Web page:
Art & Soul performances highlight Black health, wellness

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Chantel Massey
Poet Chantel Massey will perform June 19 at Warren Performing Arts Center as part of Art & Soul. (Wildstyle Paschall photo)

Poet Chantel Massey said “Black Health and Wellness” is the right theme at the right time for this year’s Art & Soul program organized by Indy Arts Council.

Founded in 1996 as an annual commemoration of Black History Month, Art & Soul traditionally is presented in February with at least 15 performances at the Indianapolis Artsgarden.

The pandemic, however, made the 2021 edition of Art & Soul an online event, and the 2022 edition was postponed until June. Art & Soul will happen on four days this month, and the in-person shows are scheduled at the Artsgarden, Madam Walker Legacy Center, Warren Performing Arts Center and at the Indianapolis Cultural Trail along downtown’s Canal Walk.

While the pandemic’s toll and 2020’s historic protests for racial justice continue to resonate, Massey said it’s important to place “Black Health and Wellness” front and center.

“People are grieving; people have lost a lot,” she said. “We’re questioning what is normal. How do we readjust to what normal is now? I think mental health and wellness has to be there in the conversation, too. If you don’t have yourself together, how can you show up for other people?”

Massey is joined by visual artist Shayla Renee Williams, choreographer Karome Walker and musician Marrialle Sellars in this year’s class of Art & Soul featured artists.

The Art & Soul series launches Saturday at the Artsgarden.

Shayla Williams
Artist Shayla Williams will be featured June 4 at Indianapolis Artsgarden as part of Art & Soul. (Wildstyle Paschall photo)

Black Art Day

When: Noon to 2 p.m., June 4. Where: Indianapolis Artsgarden, 110 W. Washington St. Featured artist: Shayla Renee Williams.

Shayla Renee Williams moonlights as a visual artist when she’s not working as an elementary school teacher. She started painting eight years ago, when her husband purchased supplies to combat her restlessness following the birth of one of their two sons.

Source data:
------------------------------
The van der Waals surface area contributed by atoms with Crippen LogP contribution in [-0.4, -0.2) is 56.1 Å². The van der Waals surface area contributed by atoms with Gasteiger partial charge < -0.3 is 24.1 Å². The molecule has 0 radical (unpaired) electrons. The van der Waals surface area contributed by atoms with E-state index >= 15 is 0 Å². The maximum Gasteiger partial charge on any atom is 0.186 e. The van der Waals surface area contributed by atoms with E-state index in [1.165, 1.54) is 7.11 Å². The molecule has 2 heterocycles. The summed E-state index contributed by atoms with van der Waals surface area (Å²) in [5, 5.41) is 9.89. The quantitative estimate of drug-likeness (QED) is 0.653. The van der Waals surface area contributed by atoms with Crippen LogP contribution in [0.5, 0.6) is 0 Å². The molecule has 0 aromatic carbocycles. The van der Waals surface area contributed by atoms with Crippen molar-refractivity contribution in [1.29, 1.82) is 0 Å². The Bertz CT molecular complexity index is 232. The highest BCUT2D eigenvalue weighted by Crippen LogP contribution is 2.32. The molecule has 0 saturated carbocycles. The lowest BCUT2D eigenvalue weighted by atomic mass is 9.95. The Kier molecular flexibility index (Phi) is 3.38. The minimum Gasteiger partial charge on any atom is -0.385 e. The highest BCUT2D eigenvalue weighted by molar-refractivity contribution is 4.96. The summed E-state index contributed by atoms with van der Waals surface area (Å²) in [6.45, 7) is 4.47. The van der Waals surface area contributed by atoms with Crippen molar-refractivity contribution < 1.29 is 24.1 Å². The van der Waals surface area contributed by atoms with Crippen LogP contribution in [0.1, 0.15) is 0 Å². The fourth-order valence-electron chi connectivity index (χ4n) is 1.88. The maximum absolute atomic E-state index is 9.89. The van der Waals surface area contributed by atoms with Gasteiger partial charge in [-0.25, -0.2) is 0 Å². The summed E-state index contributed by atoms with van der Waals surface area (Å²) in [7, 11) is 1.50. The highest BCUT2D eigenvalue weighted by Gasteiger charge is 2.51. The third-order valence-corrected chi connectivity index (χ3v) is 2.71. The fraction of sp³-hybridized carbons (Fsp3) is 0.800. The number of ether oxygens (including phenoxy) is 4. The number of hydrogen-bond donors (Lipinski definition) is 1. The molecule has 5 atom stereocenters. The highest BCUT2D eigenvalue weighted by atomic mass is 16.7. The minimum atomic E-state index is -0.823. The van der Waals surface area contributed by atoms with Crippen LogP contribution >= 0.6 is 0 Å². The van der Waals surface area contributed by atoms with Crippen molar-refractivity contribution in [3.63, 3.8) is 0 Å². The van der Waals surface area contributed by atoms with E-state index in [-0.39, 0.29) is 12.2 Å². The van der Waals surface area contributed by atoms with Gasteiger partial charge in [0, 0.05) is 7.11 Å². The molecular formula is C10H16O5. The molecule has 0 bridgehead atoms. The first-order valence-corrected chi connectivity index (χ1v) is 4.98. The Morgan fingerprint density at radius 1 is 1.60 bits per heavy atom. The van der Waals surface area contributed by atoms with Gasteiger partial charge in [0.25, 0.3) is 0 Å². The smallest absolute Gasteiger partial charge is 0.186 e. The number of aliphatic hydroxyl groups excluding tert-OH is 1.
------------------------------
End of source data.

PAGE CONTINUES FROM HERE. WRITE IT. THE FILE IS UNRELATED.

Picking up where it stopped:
“For some people it’s just a hobby, but it became a full-fledged love,” Williams said. “You know how people get ‘hangry’ when they’re hungry? If I don’t paint, that’s me. ‘Have you painted today, Shayla?’ ‘No, I have not.’ ‘You should probably go do that.’”

One Art & Soul tradition is for the work of a featured visual artist to be on display at the Artsgarden for an entire month. Williams said she’s painted 16 pieces, mostly portraits, for the exhibition.

“It’s amazing to have a whole venue to yourself,” she said. “It’s something you dream about.”

Karome Walker
Choreographer Karome Walker will be featured June 11 at Madam Walker Legacy Center as part of Art & Soul. (Wildstyle Paschall photo)

Black Dance Day

When: Noon to 2 p.m., June 11. Where: Madam Walker Legacy Center, 617 Indiana Ave. Featured artist: Karome Walker.

Karome Walker will choreograph performances by youth and adult representatives of her Meraki Dance Company, a business she opened in 2020.

“I thought, ‘If this is meant to be, then the kids will still come out.’ And they did,” Walker said of her pandemic timing. “We follow the protocols, and we’re growing.”

Walker has an extensive history with Art & Soul, thanks to past performances with Iibada Dance Company and featured choreographers Ronne Stone and Lalah Hazelwood.